Tell the World About You

You have a new website, or a new business, or both ? or your site isn't getting the kind of traffic you want and need. How are you going to tell the world about what you have to offer and where to find it?

If you have deep pockets, you can start buying ads in newsletters and ezines and hope somebody reads them. If you have even deeper pockets, you can have press releases sent out in major markets all over the country, even around the world. (Actually, those are not deep pockets ? they're more like mine shafts!) OR...

You can write articles for other people to publish in their ezines and newsletters. Who, me? Write? Right. It isn't that difficult, assuming you have an average command of the English language. Or, more correctly, the American language, which is quite similar yet substantially different from English. George Bernard Shaw said, "England and America are two countries divided by a common language." But, enough of that.

The Internet is awash in "gurus", the vast majority of them self-appointed. I make no such claim. I am a practical writer and editor who believes the primary goal of this kind of writing is clear, concise communication. On that basis, I offer some advice and tips:

  • Write about what you know. If you're Joe or Jane, an office worker whose hobby is gardening, don't write about search engine optimization. Your goal is to publicize your new gardening website or ezine (or both). Write about gardening, and let someone else handle the SEO.

  • Write a "conversation". By that, I mean write as though you were speaking to another person, one-to-one. You're not writing for some literary journal, but for folks pretty much like yourself. "Talk" to a friend, and avoid expressions like "some of you", which is impersonal and puts distance between you and your reader. Bad idea. Instead say "some people", or something similar. Keep it conversational.

  • Facts count. If you're not sure about something, find out before including it in your article. Otherwise, you'll become known as unreliable, which can be fatal in business.

  • Grammar counts. Let me guess: you hated English class and just barely passed. Well, if achieving your goals is important to you, make the effort. Here's a free site that can answer more grammar questions than you can likely ask:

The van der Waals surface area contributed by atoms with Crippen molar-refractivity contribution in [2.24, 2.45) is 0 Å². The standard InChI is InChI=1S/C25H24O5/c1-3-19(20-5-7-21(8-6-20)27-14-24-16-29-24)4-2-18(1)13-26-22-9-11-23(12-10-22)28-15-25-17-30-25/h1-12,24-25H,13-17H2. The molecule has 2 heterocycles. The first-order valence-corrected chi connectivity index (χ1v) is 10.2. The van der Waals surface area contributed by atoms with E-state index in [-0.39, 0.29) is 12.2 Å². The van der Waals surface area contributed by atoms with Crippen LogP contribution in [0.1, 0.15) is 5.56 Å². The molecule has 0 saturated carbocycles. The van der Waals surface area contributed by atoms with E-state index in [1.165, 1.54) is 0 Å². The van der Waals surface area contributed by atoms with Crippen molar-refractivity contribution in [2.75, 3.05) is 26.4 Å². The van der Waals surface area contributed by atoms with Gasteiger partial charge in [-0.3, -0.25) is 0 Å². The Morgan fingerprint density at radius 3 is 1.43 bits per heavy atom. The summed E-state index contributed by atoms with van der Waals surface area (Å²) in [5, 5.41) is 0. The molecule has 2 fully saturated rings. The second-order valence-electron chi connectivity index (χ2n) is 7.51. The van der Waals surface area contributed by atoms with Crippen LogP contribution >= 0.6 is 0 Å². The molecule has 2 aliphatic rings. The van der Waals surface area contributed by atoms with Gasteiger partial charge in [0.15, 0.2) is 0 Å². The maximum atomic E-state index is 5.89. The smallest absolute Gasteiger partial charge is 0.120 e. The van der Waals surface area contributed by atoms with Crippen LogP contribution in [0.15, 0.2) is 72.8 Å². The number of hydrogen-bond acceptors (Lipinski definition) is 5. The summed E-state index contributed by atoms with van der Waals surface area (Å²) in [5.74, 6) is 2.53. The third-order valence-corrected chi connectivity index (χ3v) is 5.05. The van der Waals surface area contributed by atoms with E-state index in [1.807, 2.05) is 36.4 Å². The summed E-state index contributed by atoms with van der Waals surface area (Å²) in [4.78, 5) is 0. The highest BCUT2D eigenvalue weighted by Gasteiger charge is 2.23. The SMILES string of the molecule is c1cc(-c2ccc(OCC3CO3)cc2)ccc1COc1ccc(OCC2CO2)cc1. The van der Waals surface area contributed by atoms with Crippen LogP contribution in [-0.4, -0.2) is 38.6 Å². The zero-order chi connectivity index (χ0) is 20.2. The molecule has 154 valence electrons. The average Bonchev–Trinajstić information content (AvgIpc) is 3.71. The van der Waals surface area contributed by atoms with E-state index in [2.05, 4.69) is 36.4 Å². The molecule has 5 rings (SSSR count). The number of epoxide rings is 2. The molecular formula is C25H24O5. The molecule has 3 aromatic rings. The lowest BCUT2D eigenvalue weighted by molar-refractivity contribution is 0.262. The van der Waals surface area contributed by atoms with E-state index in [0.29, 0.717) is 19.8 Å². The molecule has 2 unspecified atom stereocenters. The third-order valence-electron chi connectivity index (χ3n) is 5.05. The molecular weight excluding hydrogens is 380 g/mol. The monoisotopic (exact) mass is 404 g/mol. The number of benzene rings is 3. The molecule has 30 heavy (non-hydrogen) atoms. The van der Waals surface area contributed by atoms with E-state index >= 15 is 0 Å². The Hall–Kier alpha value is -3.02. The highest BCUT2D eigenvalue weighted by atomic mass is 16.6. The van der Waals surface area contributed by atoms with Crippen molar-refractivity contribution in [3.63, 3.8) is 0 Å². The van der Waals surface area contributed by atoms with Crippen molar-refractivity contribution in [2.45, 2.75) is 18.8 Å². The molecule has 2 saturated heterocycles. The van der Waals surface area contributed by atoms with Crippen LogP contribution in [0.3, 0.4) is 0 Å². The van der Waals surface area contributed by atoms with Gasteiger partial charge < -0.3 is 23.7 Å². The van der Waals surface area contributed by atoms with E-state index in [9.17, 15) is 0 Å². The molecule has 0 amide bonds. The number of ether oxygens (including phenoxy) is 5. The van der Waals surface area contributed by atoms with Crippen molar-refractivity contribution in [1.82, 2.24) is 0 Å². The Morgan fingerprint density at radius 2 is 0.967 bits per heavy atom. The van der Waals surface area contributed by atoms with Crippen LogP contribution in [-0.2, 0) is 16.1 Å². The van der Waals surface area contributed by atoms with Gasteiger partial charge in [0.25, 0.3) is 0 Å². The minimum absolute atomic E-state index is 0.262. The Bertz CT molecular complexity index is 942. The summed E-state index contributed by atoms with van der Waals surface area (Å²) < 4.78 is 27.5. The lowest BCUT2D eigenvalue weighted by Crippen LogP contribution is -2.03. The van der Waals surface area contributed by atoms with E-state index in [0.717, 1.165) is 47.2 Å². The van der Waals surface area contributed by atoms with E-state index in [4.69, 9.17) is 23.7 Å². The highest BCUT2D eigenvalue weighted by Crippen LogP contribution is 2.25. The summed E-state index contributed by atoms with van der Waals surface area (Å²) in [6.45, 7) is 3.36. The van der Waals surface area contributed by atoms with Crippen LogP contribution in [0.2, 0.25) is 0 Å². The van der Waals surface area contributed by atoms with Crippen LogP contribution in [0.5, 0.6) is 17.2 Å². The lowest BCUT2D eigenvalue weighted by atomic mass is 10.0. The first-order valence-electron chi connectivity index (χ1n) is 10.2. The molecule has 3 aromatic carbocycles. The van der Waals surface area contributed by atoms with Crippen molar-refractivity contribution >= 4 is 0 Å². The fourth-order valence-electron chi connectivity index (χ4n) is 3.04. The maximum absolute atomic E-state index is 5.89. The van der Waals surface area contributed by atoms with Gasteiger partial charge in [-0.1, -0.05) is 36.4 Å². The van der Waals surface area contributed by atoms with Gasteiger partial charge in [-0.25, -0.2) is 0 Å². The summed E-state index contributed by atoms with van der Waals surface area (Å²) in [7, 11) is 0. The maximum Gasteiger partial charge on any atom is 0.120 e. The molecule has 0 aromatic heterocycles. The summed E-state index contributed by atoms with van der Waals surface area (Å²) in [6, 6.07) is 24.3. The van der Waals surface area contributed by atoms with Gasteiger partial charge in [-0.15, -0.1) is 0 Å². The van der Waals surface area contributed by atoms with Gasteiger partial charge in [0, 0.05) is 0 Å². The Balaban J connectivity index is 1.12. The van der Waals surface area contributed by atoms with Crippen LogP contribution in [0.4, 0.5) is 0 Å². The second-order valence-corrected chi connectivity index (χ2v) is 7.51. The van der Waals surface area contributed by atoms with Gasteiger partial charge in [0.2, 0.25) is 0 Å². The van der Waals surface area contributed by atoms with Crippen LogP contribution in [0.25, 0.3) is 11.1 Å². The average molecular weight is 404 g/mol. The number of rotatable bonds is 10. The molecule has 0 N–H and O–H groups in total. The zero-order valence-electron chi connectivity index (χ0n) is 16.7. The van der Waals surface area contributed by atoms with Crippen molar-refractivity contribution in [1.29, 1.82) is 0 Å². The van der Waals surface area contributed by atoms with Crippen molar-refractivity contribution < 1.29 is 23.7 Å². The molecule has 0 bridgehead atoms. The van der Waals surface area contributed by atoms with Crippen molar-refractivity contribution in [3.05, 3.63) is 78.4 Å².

For punctuation questions, get my free guide (in Adobe PDF) at

  • Be concise. If you want people to read your articles, give them something of value and make them easy to read.

  • Numbers count. The more your articles get published, the more you will be thought of as an expert, and the more people will visit your website or subscribe to your ezine..

    Once you've written an article, how do you market it to publishers who might want to use it? Well, you can:

  • Search for ezines and newsletters covering your topic and email the individual publishers, offering your article. I used to do that ? time consuming and frustrating. OR

  • Do what I do ? use and have them do it for you (No, I am not an affiliate, but we are friends.) Here's what they do:

  • Promote your article to hundreds of publishers

  • Send it directly to all their registered publishers

  • Give you the advantage of great positions with Google and Yahoo, and others (but they're the monsters)

  • List your article in their "Authors We Recommend" section

  • List your article in their search directory

  • Your article gets a full search engine optimized Web page, including your website (in your Author's Resource Box).

  • Promote your article for a full year ? or more

  • Submit your article to 40+ search engines and directories

    Is it free? Of course not ? would you do all that for free? But, I guarantee you this: it's dirt cheap and much less than it would cost you to do it yourself! So what good is writing if nobody reads it? You want results, right? Go with the pros.

    Recap: If you want exposure ? publicity ? and increased traffic/subscribers, write decent articles and have them extensively marketed by .

    I don't believe in "luck", so I'll wish you: Good Writing!

    About The Author

    Kent Butler is an entrepreneur, writer, and editor, who publishes a free cat-lover's digital magazine called Catnip Chronicles . He has a service that makes fully-personalized, custom-made crossword and word search puzzles at, and he edits the weekly journal of iCop, the International Council of Online Professionals, where he is a Founding Member.

    © 2004 Kent Butler All Rights Reserved

    [email protected]

    In The News:

    You Should Start Writing Letters  The New York Times
    Five Win Youth Writing Awards  Livermore Independent
    What Academics Misunderstand About 'Public Writing'  The Chronicle of Higher Education

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